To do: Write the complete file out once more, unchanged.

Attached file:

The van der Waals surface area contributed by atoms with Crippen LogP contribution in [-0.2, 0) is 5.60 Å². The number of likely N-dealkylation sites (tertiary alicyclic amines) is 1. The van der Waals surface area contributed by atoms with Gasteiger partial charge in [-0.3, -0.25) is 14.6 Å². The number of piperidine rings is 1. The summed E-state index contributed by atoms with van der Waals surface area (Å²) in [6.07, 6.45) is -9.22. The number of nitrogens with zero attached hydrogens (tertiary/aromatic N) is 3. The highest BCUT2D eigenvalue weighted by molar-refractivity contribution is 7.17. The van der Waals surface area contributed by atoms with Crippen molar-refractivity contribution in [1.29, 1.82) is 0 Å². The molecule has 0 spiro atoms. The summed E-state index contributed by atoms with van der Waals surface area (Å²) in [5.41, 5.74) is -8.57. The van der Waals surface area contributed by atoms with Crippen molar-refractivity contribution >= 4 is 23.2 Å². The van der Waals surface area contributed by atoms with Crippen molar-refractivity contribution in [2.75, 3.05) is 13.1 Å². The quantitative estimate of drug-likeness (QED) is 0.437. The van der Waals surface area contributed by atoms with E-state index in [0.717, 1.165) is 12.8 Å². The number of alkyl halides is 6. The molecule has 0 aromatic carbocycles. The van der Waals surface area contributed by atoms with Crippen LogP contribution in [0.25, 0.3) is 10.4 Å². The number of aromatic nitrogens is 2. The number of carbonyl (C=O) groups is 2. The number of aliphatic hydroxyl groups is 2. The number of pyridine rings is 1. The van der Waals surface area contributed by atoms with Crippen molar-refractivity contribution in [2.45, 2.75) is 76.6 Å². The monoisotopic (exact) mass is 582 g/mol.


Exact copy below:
The van der Waals surface area contributed by atoms with Crippen LogP contribution in [-0.2, 0) is 5.60 Å². The number of likely N-dealkylation sites (tertiary alicyclic amines) is 1. The van der Waals surface area contributed by atoms with Gasteiger partial charge in [-0.3, -0.25) is 14.6 Å². The number of piperidine rings is 1. The summed E-state index contributed by atoms with van der Waals surface area (Å²) in [6.07, 6.45) is -9.22. The number of nitrogens with zero attached hydrogens (tertiary/aromatic N) is 3. The highest BCUT2D eigenvalue weighted by molar-refractivity contribution is 7.17. The van der Waals surface area contributed by atoms with Crippen molar-refractivity contribution in [1.29, 1.82) is 0 Å². The molecule has 0 spiro atoms. The summed E-state index contributed by atoms with van der Waals surface area (Å²) in [5.41, 5.74) is -8.57. The van der Waals surface area contributed by atoms with Crippen molar-refractivity contribution >= 4 is 23.2 Å². The van der Waals surface area contributed by atoms with Crippen molar-refractivity contribution in [2.75, 3.05) is 13.1 Å². The quantitative estimate of drug-likeness (QED) is 0.437. The van der Waals surface area contributed by atoms with E-state index in [0.717, 1.165) is 12.8 Å². The number of alkyl halides is 6. The molecule has 0 aromatic carbocycles. The van der Waals surface area contributed by atoms with Crippen LogP contribution in [0.25, 0.3) is 10.4 Å². The number of aromatic nitrogens is 2. The number of carbonyl (C=O) groups is 2. The number of aliphatic hydroxyl groups is 2. The number of pyridine rings is 1. The van der Waals surface area contributed by atoms with Crippen molar-refractivity contribution in [2.45, 2.75) is 76.6 Å². The monoisotopic (exact) mass is 582 g/mol.